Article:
We were handed a two-year-old inventory listing more than 4,000 items dating from 1936 through 2000. It quickly became apparent, however, that the inventory was wildly inaccurate and, after double-checking every box we could find, the Intercollegiate Athletics inventory swelled to 7,197 items, including over 921,525 feet of 16mm, Super 8, and one 35mm film, plus every conceivable videotape format ever manufactured – Umatic, 1”, 2”, Hi-8mm, Betcam, SVHS, VHS. The date range expanded to include crew films from 1928, football games from the 1930s and 1940s, and videotape through the early 2000s.
As one might expect, film in the collection focuses on the mass appeal sports – football, baseball and basketball – and little else. What was striking to me was that the videotape collection, dating from the 1970s, coincides with Title IX from 1972 and as a result, videotape in the collection covers a broad range of athletic activities – soccer, baseball, volleyball, gymnastics, swimming. Women’s sports, including basketball and softball, were only to be found in the videotape collection. Sadly, this part of the collection is still in limbo. Our mission only included film, not videotape, the poor stepchild of the moving-image world.
The more time we spent under Tunnel 50, the more I started to worry about the condition of all these materials and whether the dust and mold and remnants of the raccoon family were endangering the students working on the project. I decided to ask the experts on the Association of Moving Image Archivists for help. All of my worst fears were confirmed. Rick Prelinger alerted me to deadly bacteria lurking in raccoon feces and directed me to a CDC website on the subject. Dan Streible even forwarded a link to a Ro-Revus film warning children of the dangers of using the “out of doors for a baf’room.”
When we actually moved everything to the Libraries’ storage facility, (a move Bob said he’d made five times in his 30 years at the university) I finally saw the condition of the films for the first time. Weeks of working in a dark room lit by a single light bulb didn’t really prepare me for the interesting mold formations I saw on some of the reels. I panicked. My first inclination, since starting to work with film a decade ago, was to throw everything into the dumpster. It seemed like heresy, but I couldn’t help it. The reels seemed like they were beyond redemption. But the AMIA list came to the rescue again. “Don’t throw anything out!” came the response from knowledgeable folks like Paul Spehr, former assistant chief of Motion Picture, Broadcasting, and Recorded Sound Division at the U.S. Library of Congress, and Mick Newnham, a senior researcher at the Preservation and Technical Research division of the Australian National Film and Sound Archive. They became the voices of reason, talking me down off the ledge.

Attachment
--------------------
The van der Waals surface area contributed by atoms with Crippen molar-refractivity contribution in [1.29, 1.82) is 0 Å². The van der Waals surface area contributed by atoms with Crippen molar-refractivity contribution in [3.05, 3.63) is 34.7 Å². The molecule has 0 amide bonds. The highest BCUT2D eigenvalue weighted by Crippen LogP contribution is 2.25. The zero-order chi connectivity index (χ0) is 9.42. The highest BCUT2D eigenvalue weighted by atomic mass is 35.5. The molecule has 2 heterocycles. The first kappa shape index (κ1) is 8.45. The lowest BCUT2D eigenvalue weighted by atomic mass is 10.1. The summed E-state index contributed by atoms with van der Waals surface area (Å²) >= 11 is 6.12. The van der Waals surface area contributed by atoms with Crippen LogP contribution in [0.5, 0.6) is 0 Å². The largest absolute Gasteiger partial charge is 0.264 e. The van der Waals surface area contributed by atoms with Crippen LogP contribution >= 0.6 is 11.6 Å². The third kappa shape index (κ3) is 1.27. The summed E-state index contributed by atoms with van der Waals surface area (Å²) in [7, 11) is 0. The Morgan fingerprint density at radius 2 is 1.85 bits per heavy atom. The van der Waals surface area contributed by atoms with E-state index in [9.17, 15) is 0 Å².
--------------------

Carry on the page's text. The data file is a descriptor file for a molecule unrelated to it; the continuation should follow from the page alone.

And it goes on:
I took a deep breath, took some pictures, and started to isolate the scariest reels from the rest of the collection.
As it turned out, the majority of the collection was actually in fine condition, with surprisingly little signs of vinegar syndrome and no traces of mold. About 200 other reels definitely seemed salvageable but they were going to need some help, help that could only come with more funding. We put these films on shelves in the workroom, until we could tackle them at a future date. The 88 reels of truly frightening film were bagged up with molecular sieves, waiting for a funding and preservation miracle. Thanks to the current dire state of funding for anything other than subsistence-level operations, I’m not holding my breath that we’ll be able to see crew footage from 1928 anytime soon or that videotapes of women’s softball will be re-formatted.
I was told there would be days like this.
Hannah Palin, who entered Hell-under-Husky, is the film archives specialist at the University of Washington Libraries, Special Collections, and the regional coordinator of Home Movie Day. She wrote the Washington State Film Preservation Manual with Nicolette Bromberg. She is also a writer, producer, and performer in various media – writing, oral history, documentary filmmaking, live as well as audio storytelling. She has worked on a short-form documentary for KCTS public television in Seattle and has told stories in front of an audience at A Guide to Visitors. A series of her essays aired on KUOW 94.9FM in Seattle. Her radio pieces for public broadcasting include The Day My Mother’s Head Exploded (2003) and Sleep Deprivation (2007) for WNYC’s Radiolab. She has just had an essay published in the anthology, Friday Mornings Writing: 8 Writers, 1 Writing Group, 17 Years, edited by Waverly Fitzgerald.